Most Reflections seminars are team-taught. Students enroll for two courses that teachers design as an integrated seminar. While the competencies for each course are evaluated separately, the classes are designed by the teachers to be closely linked. This allows students to draw connections between different disciplinary perspectives and gain deeper insights into course material.
Successful team-teaching requires collaboration before, during, and after the seminar has been completed. Teachers work carefully to ensure that their course outlines are complementary. They must communicate regularly with one another throughout the semester and show willingness to make changes when appropriate. It is not unusual for Reflections teachers to sit in on one another’s part of the course to help make intellectual connections between the two sections and to generate a sense of community for the students. At the end of the semester, teachers are encouraged to evaluate the seminar with one another and students to discuss possible improvements.
Reflections is a learning community of teachers and students. Students who elect to enroll in Reflections mention the communal atmosphere, the increased focus on discussion, and the access they have to instructors as key factors in their interest and success in the area of study. The sense of community fostered by Reflections encourages students to contribute, engage, and excel in the seminars. Teachers have a key role to play in strengthening the Reflections learning community. They are expected to aid in the coordination of Reflections by attending area of study meetings at least once a semester; to present courses at information sessions; and to assist with recruitment at open houses. Reflections teachers are also encouraged to establish meaningful pedagogical relationships with their students. This may mean holding some office hours in the Reflections room; developing team projects where they meet with students in small groups; or staying after class to continue discussing course material one-on-one.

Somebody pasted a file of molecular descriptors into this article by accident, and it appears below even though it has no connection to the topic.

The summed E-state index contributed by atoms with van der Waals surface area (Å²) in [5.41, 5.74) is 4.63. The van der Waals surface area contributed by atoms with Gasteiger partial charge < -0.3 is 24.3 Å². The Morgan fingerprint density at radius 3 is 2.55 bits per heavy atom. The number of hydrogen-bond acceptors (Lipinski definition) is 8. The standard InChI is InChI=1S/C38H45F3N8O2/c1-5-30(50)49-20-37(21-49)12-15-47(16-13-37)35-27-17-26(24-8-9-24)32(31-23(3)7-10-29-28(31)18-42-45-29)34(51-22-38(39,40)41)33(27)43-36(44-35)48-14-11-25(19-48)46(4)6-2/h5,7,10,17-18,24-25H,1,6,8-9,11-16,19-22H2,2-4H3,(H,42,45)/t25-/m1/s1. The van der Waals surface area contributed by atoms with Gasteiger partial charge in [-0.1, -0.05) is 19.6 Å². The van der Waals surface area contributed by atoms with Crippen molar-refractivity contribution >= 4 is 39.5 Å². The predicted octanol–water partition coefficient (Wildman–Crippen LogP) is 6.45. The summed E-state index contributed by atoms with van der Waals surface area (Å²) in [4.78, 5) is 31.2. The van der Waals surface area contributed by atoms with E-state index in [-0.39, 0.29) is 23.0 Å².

Reflections seminars are based on the idea that significant works in literature, philosophy, social sciences, and the arts should have meaningful connections to students’ everyday lives and concerns. This being the case, teachers are encouraged to develop assignments that not only promote close readings of texts, but also require students to reflect carefully on their own experiences within contemporary society. To establish these kinds of connections, Reflections teachers are also encouraged to invite guest speakers, hold some course meetings off campus (museums, academic conferences, and architectural tours), or develop assignments with a public component such as works of art, videos, or websites.
How to Apply?
Faculty members interested in teaching in Reflections should send a letter of interest to their Department Chairperson and the Reflections coordinator. Please outline why you think you would be a good fit for Reflections, perhaps sharing teaching approaches, pedagogical goals and potential contributions to the community. For any questions or concerns, please contact your Department Chairperson or the Reflections coordinator, Michael Duckett, at firstname.lastname@example.org.